If you’ve been seriously hurt on the job, then you really owe it to yourself to keep reading. In both Missouri and Illinois, the law is designed to protect injured workers and their families. The dedicated and highly skilled attorneys of Jerome, Salmi & Kopis have decades of experience helping people in the same tough spot. Often, people make the mistake of thinking liability or “employer negligence” is required in order to recover money for work injuries. However, the truth is, you do not have to prove your employer is negligent in order to recover compensation. If you’ve been injured at work, call Jerome, Salmi & Kopis to speak with an Illinois or Missouri workers compensation attorney today.
Workers Compensation vs Employers Liability
Workers’ compensation is a statutory creation, meaning the right to bring an action for compensation was created by state lawmakers. In order to protect employers against being sued and to give injured workers the certainty of compensation, this system was created many years ago. When you are injured outside of work and someone else is responsible, you may need to prove that they were careless or negligent in some way if you wish to be compensated. You may also have to take them to court in order to force them to pay.
However, with work comp, it’s entirely different. You only need to show that each of the following elements exist:
- You were on the job at the time
- You meet the definition of an employee (it’s broader than you might think)
- You suffered an injury requiring medical treatment
How is Workers’ Compensation Assessed?
Depending on which state your claim is filed in, your benefits may vary. However, as a general rule, each state uses a workers compensation fee schedule. This fee schedule is used much like a calculator to determine your benefits, based on the area of your body affected by the injury, the degree of disability or impairment caused by that injury, and the length of time you will need to be paid while off work. Likewise, workers’ compensation pays for your medical care, as well as partial pay for time that you are unable to work. In serious cases, you may even be entitled to vocational rehabilitation. This applies in situations where you can not return to your prior line of work.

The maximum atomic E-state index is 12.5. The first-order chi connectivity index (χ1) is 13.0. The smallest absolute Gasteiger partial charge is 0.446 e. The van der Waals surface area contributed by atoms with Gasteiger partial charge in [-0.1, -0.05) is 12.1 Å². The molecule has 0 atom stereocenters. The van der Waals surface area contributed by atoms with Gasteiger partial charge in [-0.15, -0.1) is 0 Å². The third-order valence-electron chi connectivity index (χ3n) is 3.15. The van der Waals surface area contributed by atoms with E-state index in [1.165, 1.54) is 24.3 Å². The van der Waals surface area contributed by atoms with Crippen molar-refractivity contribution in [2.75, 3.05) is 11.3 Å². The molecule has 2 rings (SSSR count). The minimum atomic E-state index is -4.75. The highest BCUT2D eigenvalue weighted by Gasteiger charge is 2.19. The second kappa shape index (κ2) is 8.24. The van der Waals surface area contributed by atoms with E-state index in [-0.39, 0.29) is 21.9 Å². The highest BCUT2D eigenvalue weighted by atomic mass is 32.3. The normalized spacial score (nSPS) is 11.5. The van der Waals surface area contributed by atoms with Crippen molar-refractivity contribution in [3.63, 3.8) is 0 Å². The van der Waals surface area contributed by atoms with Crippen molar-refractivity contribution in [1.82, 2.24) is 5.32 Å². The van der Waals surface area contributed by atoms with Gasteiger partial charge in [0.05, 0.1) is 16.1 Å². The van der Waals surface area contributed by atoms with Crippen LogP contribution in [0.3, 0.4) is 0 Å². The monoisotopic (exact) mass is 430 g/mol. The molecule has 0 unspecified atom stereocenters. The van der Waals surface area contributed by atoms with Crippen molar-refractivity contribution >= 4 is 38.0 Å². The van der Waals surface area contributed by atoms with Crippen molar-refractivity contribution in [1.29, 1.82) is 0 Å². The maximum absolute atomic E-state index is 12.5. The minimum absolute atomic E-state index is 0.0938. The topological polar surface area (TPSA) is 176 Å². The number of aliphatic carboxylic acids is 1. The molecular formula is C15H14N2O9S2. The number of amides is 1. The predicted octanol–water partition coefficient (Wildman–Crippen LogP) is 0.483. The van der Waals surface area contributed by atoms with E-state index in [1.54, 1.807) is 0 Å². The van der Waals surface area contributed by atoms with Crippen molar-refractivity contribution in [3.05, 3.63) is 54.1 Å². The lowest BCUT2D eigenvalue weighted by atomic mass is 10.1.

What if an Employee is Fired for Filing a Claim?
Workers compensation retaliation is a big deal. First, it’s illegal. Second, it can create a separate legal right to compensation. Many times, an employer, through their insurance company, will reach an agreement with an injured worker, whereby the worker will agree to resign in exchange for settlement of a claim. This is not necessarily unlawful. There may be times when this is advisable, such as when the relationship between employer and employee is terribly broken. However, other times it may be unnecessary, and the relationship is just fine. Remember, you are not “suing” your employer. It is merely an insurance claim, similar to letting your health insurance pay for a hospital visit.
While no lawyer can guarantee that your employer will obey the law or behave appropriately, at Jerome, Salmi & Kopis, we maintain strong relationships with other attorneys who focus on wrongful termination cases, and we are committed to helping our clients make sound decisions throughout their work comp claim. If your employer retaliates against you by unlawfully terminating your employment, we are prepared to fight back accordingly.
If you’ve been injured on the job in either Missouri or Illinois, let our experienced workers’ compensation attorneys help you and your family recover faster and get the funds you deserve. Call Jerome, Salmi & Kopis today.